A review of Out Here: an anthology of Takatāpui and LGBTQIA+ writers from Aotearoa
This is a book I was hesitant about reviewing. It sat on my bedside table and every few days I would pick it up, read a few lines, put it back and then mull them over. It is a book with a clear and present need: to celebrate LGBTQIA+ writers and broaden the spectrum of voices speaking about gender and sexuality issues in Aotearoa. It is one that should absolutely be spoken about and promoted within university circles. However, reviewing such a collection comes with a lot of responsibility: to handle things honestly, to read new, intersectional perspectives with an open mind, but also to acknowledge my limits in what I could comment on. Put simply, I was scared. I didn’t want to be confronted by what I was about to read, and I didn’t want to get it wrong.
Opening and reading Out Here was like opening the door to a vibrant world that previous generations of the LGBTQIA+ community could only have dreamed of. I wish I hadn’t hesitated in starting it for many reasons. First, it is an achievement not just for rainbow voices, but for literature in Aotearoa. The pieces are beautifully and delicately woven and have been compiled with the utmost care and consideration. An anthology is inherently disjointed and diverse. Despite this, editors Chris Tse and Emma Barnes have managed to create a sense of community and shared purpose amongst the contributors. This is a particularly notable achievement given the aim of the book: to expand our understanding of the LGBTQIA+ community. Tse and Barnes managed to do this, while still preserving the threads that bind the community together and the threads that have helped lead us to a point where this anthology was possible.
The second reason why I wish I had started this anthology sooner is that it is a serious collection. Anger and despair shine through the pieces. While powerful ways to grip a reader, these are not pieces to be binged. This is not a book to rush so you can finish your GoodReads reading challenge or hurriedly quote it in an essay. True appreciation of this collection is only possible if you read it across multiple sittings and can let the pieces sit with you. The final reason I wish I had started this book sooner is that enough time has gone by without a collection of stories from the LGBTQIA+ community in Aotearoa. Not from the US, not from the UK, but from Aotearoa. From home. It is a collection of stories where everyone can find something to relate to, but also can find another piece where they learn something new. Delays are unnecessary: start this book now.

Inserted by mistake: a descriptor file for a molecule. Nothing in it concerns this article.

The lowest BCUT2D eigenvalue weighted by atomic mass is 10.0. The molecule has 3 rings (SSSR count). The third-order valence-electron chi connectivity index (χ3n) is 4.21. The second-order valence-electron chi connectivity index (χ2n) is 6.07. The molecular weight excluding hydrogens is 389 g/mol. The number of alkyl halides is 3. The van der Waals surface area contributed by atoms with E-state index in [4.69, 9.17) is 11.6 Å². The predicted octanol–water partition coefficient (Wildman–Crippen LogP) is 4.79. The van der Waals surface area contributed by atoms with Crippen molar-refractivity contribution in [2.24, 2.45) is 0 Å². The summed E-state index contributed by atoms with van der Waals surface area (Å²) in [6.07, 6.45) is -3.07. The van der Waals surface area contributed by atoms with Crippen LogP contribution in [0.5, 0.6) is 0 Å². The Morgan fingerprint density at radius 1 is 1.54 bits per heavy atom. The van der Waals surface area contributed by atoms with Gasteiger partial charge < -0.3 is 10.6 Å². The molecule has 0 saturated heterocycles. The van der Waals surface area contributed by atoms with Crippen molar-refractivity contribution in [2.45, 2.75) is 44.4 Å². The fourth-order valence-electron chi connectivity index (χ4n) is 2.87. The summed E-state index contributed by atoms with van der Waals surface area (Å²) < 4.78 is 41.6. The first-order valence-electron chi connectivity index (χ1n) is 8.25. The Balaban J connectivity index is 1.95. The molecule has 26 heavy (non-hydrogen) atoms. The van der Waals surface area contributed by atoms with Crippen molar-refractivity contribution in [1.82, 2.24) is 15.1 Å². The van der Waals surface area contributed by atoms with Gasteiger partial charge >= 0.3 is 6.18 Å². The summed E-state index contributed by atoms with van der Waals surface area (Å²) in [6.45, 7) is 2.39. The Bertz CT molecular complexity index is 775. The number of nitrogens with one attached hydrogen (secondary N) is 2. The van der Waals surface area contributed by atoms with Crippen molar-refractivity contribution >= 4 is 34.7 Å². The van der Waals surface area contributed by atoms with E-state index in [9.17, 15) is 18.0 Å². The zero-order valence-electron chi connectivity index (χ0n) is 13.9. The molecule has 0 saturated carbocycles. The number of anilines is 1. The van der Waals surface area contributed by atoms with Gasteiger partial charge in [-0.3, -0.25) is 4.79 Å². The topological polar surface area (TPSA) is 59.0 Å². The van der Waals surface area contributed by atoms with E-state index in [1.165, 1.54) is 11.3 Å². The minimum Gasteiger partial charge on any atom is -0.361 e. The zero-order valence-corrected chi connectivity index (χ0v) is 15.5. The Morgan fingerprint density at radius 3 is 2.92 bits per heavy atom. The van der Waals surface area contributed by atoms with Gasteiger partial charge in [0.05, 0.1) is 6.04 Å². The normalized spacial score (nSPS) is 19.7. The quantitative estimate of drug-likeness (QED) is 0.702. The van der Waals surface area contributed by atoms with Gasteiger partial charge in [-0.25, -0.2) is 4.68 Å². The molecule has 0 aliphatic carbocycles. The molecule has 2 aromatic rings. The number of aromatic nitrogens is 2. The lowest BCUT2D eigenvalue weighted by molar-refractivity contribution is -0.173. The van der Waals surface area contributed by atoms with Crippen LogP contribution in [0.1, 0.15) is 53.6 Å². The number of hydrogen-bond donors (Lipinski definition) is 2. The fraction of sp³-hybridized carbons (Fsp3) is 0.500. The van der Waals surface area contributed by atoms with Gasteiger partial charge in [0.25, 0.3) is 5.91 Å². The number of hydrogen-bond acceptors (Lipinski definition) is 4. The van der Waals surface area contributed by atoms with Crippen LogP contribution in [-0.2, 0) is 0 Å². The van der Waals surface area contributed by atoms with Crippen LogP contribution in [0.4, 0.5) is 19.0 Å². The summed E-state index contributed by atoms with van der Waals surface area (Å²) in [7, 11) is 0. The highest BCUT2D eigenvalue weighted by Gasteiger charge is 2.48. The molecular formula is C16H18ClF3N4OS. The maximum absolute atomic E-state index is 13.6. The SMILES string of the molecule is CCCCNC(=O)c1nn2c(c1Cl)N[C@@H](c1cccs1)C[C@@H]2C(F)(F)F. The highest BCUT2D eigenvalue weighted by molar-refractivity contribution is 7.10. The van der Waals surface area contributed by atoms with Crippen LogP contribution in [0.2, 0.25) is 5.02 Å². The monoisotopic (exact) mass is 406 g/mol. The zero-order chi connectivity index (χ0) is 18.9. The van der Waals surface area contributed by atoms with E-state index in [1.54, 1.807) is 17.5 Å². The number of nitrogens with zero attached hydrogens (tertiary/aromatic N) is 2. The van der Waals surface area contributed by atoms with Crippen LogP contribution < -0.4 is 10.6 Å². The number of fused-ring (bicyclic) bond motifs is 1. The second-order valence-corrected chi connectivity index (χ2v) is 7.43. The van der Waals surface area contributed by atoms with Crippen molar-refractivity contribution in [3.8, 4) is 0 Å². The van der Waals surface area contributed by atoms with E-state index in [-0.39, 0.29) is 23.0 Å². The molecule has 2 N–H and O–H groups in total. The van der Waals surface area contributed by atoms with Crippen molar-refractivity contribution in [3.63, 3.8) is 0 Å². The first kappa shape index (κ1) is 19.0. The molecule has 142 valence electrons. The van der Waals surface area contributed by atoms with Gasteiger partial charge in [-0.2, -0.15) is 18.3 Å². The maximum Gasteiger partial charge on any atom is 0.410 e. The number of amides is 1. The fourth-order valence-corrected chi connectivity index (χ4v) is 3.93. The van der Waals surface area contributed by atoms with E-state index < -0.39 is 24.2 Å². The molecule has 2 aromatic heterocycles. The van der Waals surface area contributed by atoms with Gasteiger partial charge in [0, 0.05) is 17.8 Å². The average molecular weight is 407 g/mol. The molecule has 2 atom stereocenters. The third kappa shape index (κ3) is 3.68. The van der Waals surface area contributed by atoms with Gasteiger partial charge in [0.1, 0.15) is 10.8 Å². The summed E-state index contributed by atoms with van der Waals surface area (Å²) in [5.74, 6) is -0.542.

Once I did pick up the book it was like joining a community where I could talk with friends and learn from elders. Reading this book was like sitting with friends and sharing stories of love and loss, community and courage, heartbreak and home, and pain and pleasure. I chatted with pioneering lesbian writer Heather McPherson about how companionship is like art: bursting with colours and textures that are entirely unique and up to you. I watched as Jessica Niurangi Mary Maclean reflected on how takatāpui in te ao Māori challenges the binaries that divide white society. I listened (and laughed) as Ray Shipley outwardly mocked gender and those who work so hard to enforce it. This book both teaches people about the LGBTQIA+ community and provides a space for members of the community to sympathise with each other.
Once you do pick up this book, it will last a lifetime. Not because savouring each piece will take that long, but because it will command your attention and you will come back to it again. And again. Until another edition is released with new stories and perspectives and the process starts again. And perhaps that edition will include your voice too.